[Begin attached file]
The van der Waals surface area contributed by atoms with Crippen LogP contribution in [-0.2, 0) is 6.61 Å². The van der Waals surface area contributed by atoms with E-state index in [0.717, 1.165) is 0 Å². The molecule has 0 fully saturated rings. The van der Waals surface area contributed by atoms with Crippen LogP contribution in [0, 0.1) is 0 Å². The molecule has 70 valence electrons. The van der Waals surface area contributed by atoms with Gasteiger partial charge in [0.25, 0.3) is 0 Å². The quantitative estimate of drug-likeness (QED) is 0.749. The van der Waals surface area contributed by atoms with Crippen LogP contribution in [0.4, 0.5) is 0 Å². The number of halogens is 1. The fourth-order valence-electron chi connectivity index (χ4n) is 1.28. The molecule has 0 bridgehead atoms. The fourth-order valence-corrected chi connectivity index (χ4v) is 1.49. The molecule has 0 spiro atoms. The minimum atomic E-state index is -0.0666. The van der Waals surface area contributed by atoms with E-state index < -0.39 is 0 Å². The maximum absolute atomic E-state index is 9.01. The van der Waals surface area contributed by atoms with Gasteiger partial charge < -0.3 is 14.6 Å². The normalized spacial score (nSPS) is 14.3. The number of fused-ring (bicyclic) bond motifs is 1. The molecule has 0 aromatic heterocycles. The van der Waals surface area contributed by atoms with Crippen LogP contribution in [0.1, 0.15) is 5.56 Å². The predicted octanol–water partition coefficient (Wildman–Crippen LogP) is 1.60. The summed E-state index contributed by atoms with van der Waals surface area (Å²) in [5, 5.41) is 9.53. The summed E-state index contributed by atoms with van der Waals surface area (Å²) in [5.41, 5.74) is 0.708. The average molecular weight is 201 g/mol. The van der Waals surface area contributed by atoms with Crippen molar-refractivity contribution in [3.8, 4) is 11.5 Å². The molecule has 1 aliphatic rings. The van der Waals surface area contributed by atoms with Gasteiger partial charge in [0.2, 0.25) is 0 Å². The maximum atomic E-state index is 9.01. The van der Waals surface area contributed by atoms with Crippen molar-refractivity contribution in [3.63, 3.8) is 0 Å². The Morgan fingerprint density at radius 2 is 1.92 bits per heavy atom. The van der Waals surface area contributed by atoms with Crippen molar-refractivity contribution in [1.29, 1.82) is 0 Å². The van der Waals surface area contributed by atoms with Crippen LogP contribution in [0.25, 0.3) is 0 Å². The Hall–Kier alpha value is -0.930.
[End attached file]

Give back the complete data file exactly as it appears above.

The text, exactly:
The van der Waals surface area contributed by atoms with Crippen LogP contribution in [-0.2, 0) is 6.61 Å². The van der Waals surface area contributed by atoms with E-state index in [0.717, 1.165) is 0 Å². The molecule has 0 fully saturated rings. The van der Waals surface area contributed by atoms with Crippen LogP contribution in [0, 0.1) is 0 Å². The molecule has 70 valence electrons. The van der Waals surface area contributed by atoms with Gasteiger partial charge in [0.25, 0.3) is 0 Å². The quantitative estimate of drug-likeness (QED) is 0.749. The van der Waals surface area contributed by atoms with Crippen LogP contribution in [0.4, 0.5) is 0 Å². The number of halogens is 1. The fourth-order valence-electron chi connectivity index (χ4n) is 1.28. The molecule has 0 bridgehead atoms. The fourth-order valence-corrected chi connectivity index (χ4v) is 1.49. The molecule has 0 spiro atoms. The minimum atomic E-state index is -0.0666. The van der Waals surface area contributed by atoms with E-state index < -0.39 is 0 Å². The maximum absolute atomic E-state index is 9.01. The van der Waals surface area contributed by atoms with Gasteiger partial charge < -0.3 is 14.6 Å². The normalized spacial score (nSPS) is 14.3. The number of fused-ring (bicyclic) bond motifs is 1. The molecule has 0 aromatic heterocycles. The van der Waals surface area contributed by atoms with Crippen LogP contribution in [0.1, 0.15) is 5.56 Å². The predicted octanol–water partition coefficient (Wildman–Crippen LogP) is 1.60. The summed E-state index contributed by atoms with van der Waals surface area (Å²) in [5, 5.41) is 9.53. The summed E-state index contributed by atoms with van der Waals surface area (Å²) in [5.41, 5.74) is 0.708. The average molecular weight is 201 g/mol. The van der Waals surface area contributed by atoms with Crippen molar-refractivity contribution in [3.8, 4) is 11.5 Å². The molecule has 1 aliphatic rings. The van der Waals surface area contributed by atoms with Gasteiger partial charge in [0.2, 0.25) is 0 Å². The maximum atomic E-state index is 9.01. The van der Waals surface area contributed by atoms with Crippen molar-refractivity contribution in [3.63, 3.8) is 0 Å². The Morgan fingerprint density at radius 2 is 1.92 bits per heavy atom. The van der Waals surface area contributed by atoms with Crippen molar-refractivity contribution in [1.29, 1.82) is 0 Å². The van der Waals surface area contributed by atoms with Crippen LogP contribution in [0.25, 0.3) is 0 Å². The Hall–Kier alpha value is -0.930.